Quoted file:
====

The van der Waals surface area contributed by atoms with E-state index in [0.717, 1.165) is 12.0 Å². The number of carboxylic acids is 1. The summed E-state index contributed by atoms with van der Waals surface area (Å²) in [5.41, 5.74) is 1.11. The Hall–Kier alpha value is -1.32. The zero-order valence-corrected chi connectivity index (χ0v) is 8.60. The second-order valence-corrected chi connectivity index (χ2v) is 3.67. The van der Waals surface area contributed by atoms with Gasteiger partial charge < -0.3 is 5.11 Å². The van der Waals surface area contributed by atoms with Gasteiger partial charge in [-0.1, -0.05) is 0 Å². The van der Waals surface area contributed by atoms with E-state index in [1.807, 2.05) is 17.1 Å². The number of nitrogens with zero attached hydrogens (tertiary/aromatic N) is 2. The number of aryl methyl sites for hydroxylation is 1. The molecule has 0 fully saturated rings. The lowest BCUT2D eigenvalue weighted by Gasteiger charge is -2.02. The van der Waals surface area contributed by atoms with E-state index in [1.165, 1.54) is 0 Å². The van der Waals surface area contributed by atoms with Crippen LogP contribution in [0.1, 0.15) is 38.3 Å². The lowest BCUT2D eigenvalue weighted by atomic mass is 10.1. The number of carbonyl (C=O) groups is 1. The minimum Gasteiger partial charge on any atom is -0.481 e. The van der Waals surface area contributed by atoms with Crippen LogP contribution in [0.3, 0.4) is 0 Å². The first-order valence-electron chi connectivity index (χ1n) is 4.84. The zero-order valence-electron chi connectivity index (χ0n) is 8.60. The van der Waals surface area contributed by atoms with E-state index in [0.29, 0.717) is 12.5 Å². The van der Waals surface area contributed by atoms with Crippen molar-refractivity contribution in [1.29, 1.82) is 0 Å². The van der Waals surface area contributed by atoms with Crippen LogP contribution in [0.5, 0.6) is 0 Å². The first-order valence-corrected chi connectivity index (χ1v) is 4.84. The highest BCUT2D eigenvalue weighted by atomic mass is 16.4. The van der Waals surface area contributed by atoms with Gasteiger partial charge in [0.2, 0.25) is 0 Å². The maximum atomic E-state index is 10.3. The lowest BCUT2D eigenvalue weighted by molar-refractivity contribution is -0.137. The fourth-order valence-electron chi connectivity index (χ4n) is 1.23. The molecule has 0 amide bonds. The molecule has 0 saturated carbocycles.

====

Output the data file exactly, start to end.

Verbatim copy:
The van der Waals surface area contributed by atoms with E-state index in [0.717, 1.165) is 12.0 Å². The number of carboxylic acids is 1. The summed E-state index contributed by atoms with van der Waals surface area (Å²) in [5.41, 5.74) is 1.11. The Hall–Kier alpha value is -1.32. The zero-order valence-corrected chi connectivity index (χ0v) is 8.60. The second-order valence-corrected chi connectivity index (χ2v) is 3.67. The van der Waals surface area contributed by atoms with Gasteiger partial charge < -0.3 is 5.11 Å². The van der Waals surface area contributed by atoms with Gasteiger partial charge in [-0.1, -0.05) is 0 Å². The van der Waals surface area contributed by atoms with E-state index in [1.807, 2.05) is 17.1 Å². The number of nitrogens with zero attached hydrogens (tertiary/aromatic N) is 2. The number of aryl methyl sites for hydroxylation is 1. The molecule has 0 fully saturated rings. The lowest BCUT2D eigenvalue weighted by Gasteiger charge is -2.02. The van der Waals surface area contributed by atoms with E-state index in [1.165, 1.54) is 0 Å². The van der Waals surface area contributed by atoms with Crippen LogP contribution in [0.1, 0.15) is 38.3 Å². The lowest BCUT2D eigenvalue weighted by atomic mass is 10.1. The number of carbonyl (C=O) groups is 1. The minimum Gasteiger partial charge on any atom is -0.481 e. The van der Waals surface area contributed by atoms with Crippen LogP contribution in [0.3, 0.4) is 0 Å². The first-order valence-electron chi connectivity index (χ1n) is 4.84. The zero-order valence-electron chi connectivity index (χ0n) is 8.60. The van der Waals surface area contributed by atoms with E-state index in [0.29, 0.717) is 12.5 Å². The van der Waals surface area contributed by atoms with Crippen molar-refractivity contribution in [1.29, 1.82) is 0 Å². The van der Waals surface area contributed by atoms with Crippen LogP contribution in [0.5, 0.6) is 0 Å². The first-order valence-corrected chi connectivity index (χ1v) is 4.84. The highest BCUT2D eigenvalue weighted by atomic mass is 16.4. The van der Waals surface area contributed by atoms with Gasteiger partial charge in [0.2, 0.25) is 0 Å². The maximum atomic E-state index is 10.3. The lowest BCUT2D eigenvalue weighted by molar-refractivity contribution is -0.137. The fourth-order valence-electron chi connectivity index (χ4n) is 1.23. The molecule has 0 amide bonds. The molecule has 0 saturated carbocycles.